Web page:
The album was chosen as the "Album of the Year" by Melody Maker in 1987.[18] It was also included on Sounds magazine's lists of "Albums of the Year" and "The Top 80 Albums from the '80s" in 1987[19] and 1989,[20] respectively. In 2010, Spin featured the record on its list of essential industrial metal albums.[2]

Track listing

All tracks are written by The Young Gods, except "Did You Miss Me?" by Gary Glitter and Mike Leander.

Side one
No.TitleLength
1."Nous de la lune" ("We of the Moon")4:33
2."Jusqu'au bout" ("All the Way")2:35
3."A ciel ouvert" ("In the Open Air")1:46
4."Jimmy"2:41
5."Fais la mouette" ("Do the Seagull")4:46
Side two
No.TitleLength
1."Percussionne" ("Percussion"[a])5:28
2."Feu" ("Of Old")3:04
3."Did You Miss Me?" (Gary Glitter cover)3:22
4."Si tu gardes" ("If You Keep")5:55
CD bonus tracks
No.TitleLength
10."The Irrtum Boys"2:38
11."Envoyé!" ("Sent"[b])1:53
12."Soul Idiot"4:23
13."Comme si était la dernière fois" ("As If It Were the Last Time")5:09
Notes
  1. ^ Translated as "Let the Trial Begin" on the liner notes.[14]
  2. ^ Translated as "Go For It and Fuck Off" on the liner notes.[14]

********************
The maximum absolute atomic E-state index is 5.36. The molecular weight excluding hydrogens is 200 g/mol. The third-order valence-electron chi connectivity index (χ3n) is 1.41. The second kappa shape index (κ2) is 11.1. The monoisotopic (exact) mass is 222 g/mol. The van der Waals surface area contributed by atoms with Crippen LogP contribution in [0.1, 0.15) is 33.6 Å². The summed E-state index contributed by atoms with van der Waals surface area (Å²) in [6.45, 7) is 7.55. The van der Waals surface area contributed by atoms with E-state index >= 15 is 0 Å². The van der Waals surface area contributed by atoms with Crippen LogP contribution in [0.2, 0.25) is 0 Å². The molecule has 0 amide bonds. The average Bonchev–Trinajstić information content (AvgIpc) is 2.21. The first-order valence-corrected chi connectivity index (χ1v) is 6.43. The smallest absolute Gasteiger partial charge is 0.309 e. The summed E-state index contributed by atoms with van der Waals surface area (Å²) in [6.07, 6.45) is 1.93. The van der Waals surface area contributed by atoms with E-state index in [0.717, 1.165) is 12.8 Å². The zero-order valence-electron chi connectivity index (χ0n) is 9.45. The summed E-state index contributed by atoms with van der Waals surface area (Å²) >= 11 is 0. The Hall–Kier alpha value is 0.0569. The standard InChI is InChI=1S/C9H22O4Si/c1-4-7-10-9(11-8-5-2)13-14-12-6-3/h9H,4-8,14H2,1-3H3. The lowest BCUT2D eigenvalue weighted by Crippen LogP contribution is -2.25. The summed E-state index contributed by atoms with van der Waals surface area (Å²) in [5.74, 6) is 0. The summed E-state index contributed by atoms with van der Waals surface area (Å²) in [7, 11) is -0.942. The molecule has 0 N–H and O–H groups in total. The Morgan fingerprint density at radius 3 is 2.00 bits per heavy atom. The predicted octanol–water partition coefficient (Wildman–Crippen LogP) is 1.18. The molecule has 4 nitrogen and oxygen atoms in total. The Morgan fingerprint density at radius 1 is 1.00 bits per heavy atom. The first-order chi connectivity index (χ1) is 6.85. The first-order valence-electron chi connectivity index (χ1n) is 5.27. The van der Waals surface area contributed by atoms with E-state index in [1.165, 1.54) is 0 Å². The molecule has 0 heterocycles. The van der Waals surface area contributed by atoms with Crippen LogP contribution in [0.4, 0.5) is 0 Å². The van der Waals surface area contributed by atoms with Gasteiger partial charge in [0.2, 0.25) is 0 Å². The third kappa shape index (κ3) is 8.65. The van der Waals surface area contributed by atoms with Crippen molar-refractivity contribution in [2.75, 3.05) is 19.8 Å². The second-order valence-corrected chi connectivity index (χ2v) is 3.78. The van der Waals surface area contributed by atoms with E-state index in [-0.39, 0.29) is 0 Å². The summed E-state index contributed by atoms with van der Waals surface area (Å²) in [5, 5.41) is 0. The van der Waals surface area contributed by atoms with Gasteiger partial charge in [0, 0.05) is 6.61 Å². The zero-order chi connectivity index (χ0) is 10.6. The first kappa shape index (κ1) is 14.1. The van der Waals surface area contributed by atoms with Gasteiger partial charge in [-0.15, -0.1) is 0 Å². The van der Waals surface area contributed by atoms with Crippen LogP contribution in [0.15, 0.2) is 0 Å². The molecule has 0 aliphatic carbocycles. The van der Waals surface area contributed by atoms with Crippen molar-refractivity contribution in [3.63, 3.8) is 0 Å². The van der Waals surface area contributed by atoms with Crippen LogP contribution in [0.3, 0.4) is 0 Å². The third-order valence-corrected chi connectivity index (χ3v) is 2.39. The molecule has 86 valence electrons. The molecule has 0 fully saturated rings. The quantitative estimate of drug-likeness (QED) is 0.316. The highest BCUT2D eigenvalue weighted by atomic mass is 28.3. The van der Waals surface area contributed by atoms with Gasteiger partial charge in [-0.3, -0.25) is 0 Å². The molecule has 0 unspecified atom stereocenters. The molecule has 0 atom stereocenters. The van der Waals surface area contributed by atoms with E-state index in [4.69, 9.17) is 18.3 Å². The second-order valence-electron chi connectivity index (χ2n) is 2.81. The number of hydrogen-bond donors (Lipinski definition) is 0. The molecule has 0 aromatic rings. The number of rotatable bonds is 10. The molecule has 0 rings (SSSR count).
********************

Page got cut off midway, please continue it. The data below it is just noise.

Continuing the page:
Personnel

Adapted from The Young Gods liner notes.[14]

Chart positions

Chart (1987)Peak
position
Swiss Albums (Schweizer Hitparade)[21]22
UK Indie Chart[17]14

Release history

RegionDateLabelFormatCatalogNotes
Belgium1987PIASCD, LPLD 8821
SwitzerlandOrganikORG 87/9
United StatesWax Trax!WAX 7135
1995InterscopeCD92653
France2001IntoxygeneLD 8821
Europe2012Two GentlemenTWOGTL 018Deluxe edition; includes the previously-unreleased live album, Live at Fri-Son (1987)[9]
2021LPTWOGTL 081Double LP; includes the previously-unreleased Peel session from 1988[22]

References

  1. ^ Nash, Rob (30 November 2005). "The Young Gods: Sounds like heaven". The Independent. Archived from the original on 2022-05-07. Retrieved 2 September 2020.
  2. ^ a b Eddy, Chuck (1 April 2010). "Essential: Industrial Metal". Spin. Retrieved 2 September 2020.
  3. ^ a b c d e Aswad, Jem; Fasolino, Greg (2007). "Young Gods". Trouser Press. Retrieved April 19, 2016.
  4. ^ a b Stewart-Panko, Kevin (12 September 2019). "Everybody Should Know: An Interview with The Young Gods". Decibel. Retrieved 27 February 2020.
  5. ^ de Roguin, Vincent, ed. (2017). The Young Gods: Documents 1985-2015. La Baconnière. p. 694. ISBN 9782940431540.
  6. ^ a b Jason, Ankeny (5 March 2009). "Interview: The Young Gods". Panagram Magazine. Retrieved 6 April 2020.
  7. ^ a b c Bousfield, Jonathan (2003). Buckley, Peter (ed.). The Rough Guide to Rock. Rough Guides. pp. 1208–1209. ISBN 9781843531050.
  8. ^ a b Zappa, François (21 March 2020). "Interview: The Young Gods". elgarajedefrank.es. Retrieved 2 September 2020.
  9. ^ a b c "The Young Gods (Deluxe Edition), 2012". younggods.com. Retrieved 2 September 2020.